No One Knows Why These Medieval Statues Are Pulling Their Vaginas Open
John Harding, an IT director from Shropshire, England, was on a day trip to the quaint English market town of Church Stretton when he encountered his first Sheela-na-Gig carved in stone above the door of its 14th century church. "My first impression was, 'What the hell's that?'" he says. "It was an odd thing to find on a church."
"Odd" is an understatement. Sheela-na-Gigs are medieval stone figures—often found on the walls of churches or castles—of women caught mid-squat, thighs spread, using their hands to yank open their vulva and display their vaginas. Some of them have cheeky grins; others are wizened hags; one is depicted wiggling out of a demon's mouth. What they all have in common is the fact that they are proudly exposing their chiseled vags to anyone walking past.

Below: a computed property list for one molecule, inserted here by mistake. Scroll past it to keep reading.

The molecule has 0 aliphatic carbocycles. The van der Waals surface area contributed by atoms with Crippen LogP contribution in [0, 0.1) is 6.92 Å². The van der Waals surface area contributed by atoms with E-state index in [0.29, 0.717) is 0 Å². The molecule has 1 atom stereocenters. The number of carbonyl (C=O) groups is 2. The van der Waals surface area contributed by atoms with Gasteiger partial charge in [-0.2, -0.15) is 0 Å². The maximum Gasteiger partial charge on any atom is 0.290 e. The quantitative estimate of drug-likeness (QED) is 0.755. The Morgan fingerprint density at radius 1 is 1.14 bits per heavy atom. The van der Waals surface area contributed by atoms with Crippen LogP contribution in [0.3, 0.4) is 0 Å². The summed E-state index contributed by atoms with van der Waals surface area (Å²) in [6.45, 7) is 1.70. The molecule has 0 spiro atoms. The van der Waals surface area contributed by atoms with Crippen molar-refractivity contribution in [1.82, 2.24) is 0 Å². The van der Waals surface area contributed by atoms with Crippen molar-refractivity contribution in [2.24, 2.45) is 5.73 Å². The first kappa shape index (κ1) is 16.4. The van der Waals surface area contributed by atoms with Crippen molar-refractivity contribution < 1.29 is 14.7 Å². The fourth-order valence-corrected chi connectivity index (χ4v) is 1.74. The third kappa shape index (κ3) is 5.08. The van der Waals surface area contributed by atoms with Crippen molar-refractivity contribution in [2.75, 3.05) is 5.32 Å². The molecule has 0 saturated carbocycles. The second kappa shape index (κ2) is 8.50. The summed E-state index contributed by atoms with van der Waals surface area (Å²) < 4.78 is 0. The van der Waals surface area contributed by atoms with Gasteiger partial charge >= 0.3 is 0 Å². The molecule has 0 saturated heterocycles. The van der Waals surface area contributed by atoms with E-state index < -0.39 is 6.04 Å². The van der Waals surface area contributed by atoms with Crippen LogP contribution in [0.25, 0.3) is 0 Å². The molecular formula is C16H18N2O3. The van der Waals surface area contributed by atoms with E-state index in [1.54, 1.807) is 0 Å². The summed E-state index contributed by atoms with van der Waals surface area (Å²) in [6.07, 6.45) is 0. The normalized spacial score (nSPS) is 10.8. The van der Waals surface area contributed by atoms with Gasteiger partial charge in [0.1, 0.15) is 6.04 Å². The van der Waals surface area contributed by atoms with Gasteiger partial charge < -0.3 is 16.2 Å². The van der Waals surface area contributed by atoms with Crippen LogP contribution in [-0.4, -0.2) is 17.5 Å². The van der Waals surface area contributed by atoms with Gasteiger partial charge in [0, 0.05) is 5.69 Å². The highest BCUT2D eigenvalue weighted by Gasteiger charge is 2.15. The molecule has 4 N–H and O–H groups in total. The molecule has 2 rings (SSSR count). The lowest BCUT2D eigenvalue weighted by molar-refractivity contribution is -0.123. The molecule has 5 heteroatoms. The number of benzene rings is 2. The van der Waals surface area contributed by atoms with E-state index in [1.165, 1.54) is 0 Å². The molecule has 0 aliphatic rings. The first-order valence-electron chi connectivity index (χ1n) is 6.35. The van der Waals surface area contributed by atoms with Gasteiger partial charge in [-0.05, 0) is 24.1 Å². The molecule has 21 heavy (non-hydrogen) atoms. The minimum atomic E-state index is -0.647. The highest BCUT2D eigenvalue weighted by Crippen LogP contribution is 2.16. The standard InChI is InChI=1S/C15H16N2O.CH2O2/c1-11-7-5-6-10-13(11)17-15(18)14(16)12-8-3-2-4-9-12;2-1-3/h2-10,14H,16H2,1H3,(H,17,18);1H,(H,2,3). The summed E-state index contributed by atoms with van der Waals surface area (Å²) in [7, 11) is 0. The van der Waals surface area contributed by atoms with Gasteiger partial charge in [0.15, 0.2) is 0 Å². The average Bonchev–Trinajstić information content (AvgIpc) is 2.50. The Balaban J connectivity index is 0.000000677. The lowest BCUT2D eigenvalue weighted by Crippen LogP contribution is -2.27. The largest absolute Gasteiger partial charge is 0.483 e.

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The Church Stretton carving is one of hundreds of Sheela-na-Gigs found in England, Ireland, France, and Spain. Some anonymous prude had attempted to censor the image, obscuring her open genitalia with a stone, but Harding could still tell what it was covering up. "I got fascinated, basically. I started recording them, because there are quite a few in the area."
That was in 1998. Harding's database, the Sheela-Na-Gig Project, has been going ever since. Now people send him logs of suspected Sheelas; some come from as far away as Norway and Milan.